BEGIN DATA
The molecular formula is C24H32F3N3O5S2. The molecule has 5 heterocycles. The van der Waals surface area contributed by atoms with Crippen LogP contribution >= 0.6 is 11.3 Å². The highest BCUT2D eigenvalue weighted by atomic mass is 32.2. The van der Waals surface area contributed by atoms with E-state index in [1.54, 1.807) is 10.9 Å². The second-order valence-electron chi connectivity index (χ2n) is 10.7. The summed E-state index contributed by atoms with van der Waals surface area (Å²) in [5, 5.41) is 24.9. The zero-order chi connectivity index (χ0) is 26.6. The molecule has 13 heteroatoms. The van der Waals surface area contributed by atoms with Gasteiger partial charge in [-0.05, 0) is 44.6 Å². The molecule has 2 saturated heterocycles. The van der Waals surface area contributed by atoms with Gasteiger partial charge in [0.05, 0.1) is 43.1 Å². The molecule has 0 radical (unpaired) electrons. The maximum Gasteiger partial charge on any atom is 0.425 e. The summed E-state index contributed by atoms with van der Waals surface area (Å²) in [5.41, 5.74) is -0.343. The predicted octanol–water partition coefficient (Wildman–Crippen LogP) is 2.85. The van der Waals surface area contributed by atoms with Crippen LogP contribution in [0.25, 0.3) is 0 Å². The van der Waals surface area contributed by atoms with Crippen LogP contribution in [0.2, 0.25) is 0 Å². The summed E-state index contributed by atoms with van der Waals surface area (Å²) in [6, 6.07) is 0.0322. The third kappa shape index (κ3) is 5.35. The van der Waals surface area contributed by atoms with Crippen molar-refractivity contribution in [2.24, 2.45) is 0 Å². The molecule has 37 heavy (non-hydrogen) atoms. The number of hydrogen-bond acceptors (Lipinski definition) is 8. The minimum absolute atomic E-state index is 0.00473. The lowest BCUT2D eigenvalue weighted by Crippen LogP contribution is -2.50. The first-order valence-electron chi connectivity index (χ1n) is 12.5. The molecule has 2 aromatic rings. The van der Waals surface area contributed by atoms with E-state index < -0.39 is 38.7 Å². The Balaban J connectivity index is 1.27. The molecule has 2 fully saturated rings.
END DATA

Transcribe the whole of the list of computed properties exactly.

The molecular formula is C24H32F3N3O5S2. The molecule has 5 heterocycles. The van der Waals surface area contributed by atoms with Crippen LogP contribution >= 0.6 is 11.3 Å². The highest BCUT2D eigenvalue weighted by atomic mass is 32.2. The van der Waals surface area contributed by atoms with E-state index in [1.54, 1.807) is 10.9 Å². The second-order valence-electron chi connectivity index (χ2n) is 10.7. The summed E-state index contributed by atoms with van der Waals surface area (Å²) in [5, 5.41) is 24.9. The zero-order chi connectivity index (χ0) is 26.6. The molecule has 13 heteroatoms. The van der Waals surface area contributed by atoms with Gasteiger partial charge in [-0.05, 0) is 44.6 Å². The molecule has 2 saturated heterocycles. The van der Waals surface area contributed by atoms with Gasteiger partial charge in [0.05, 0.1) is 43.1 Å². The molecule has 0 radical (unpaired) electrons. The maximum Gasteiger partial charge on any atom is 0.425 e. The summed E-state index contributed by atoms with van der Waals surface area (Å²) in [5.41, 5.74) is -0.343. The predicted octanol–water partition coefficient (Wildman–Crippen LogP) is 2.85. The van der Waals surface area contributed by atoms with Crippen LogP contribution in [0.25, 0.3) is 0 Å². The van der Waals surface area contributed by atoms with Crippen LogP contribution in [0.2, 0.25) is 0 Å². The summed E-state index contributed by atoms with van der Waals surface area (Å²) in [6, 6.07) is 0.0322. The third kappa shape index (κ3) is 5.35. The van der Waals surface area contributed by atoms with Crippen molar-refractivity contribution in [2.24, 2.45) is 0 Å². The molecule has 37 heavy (non-hydrogen) atoms. The number of hydrogen-bond acceptors (Lipinski definition) is 8. The minimum absolute atomic E-state index is 0.00473. The lowest BCUT2D eigenvalue weighted by Crippen LogP contribution is -2.50. The first-order valence-electron chi connectivity index (χ1n) is 12.5. The molecule has 2 aromatic rings. The van der Waals surface area contributed by atoms with E-state index < -0.39 is 38.7 Å². The Balaban J connectivity index is 1.27. The molecule has 2 fully saturated rings.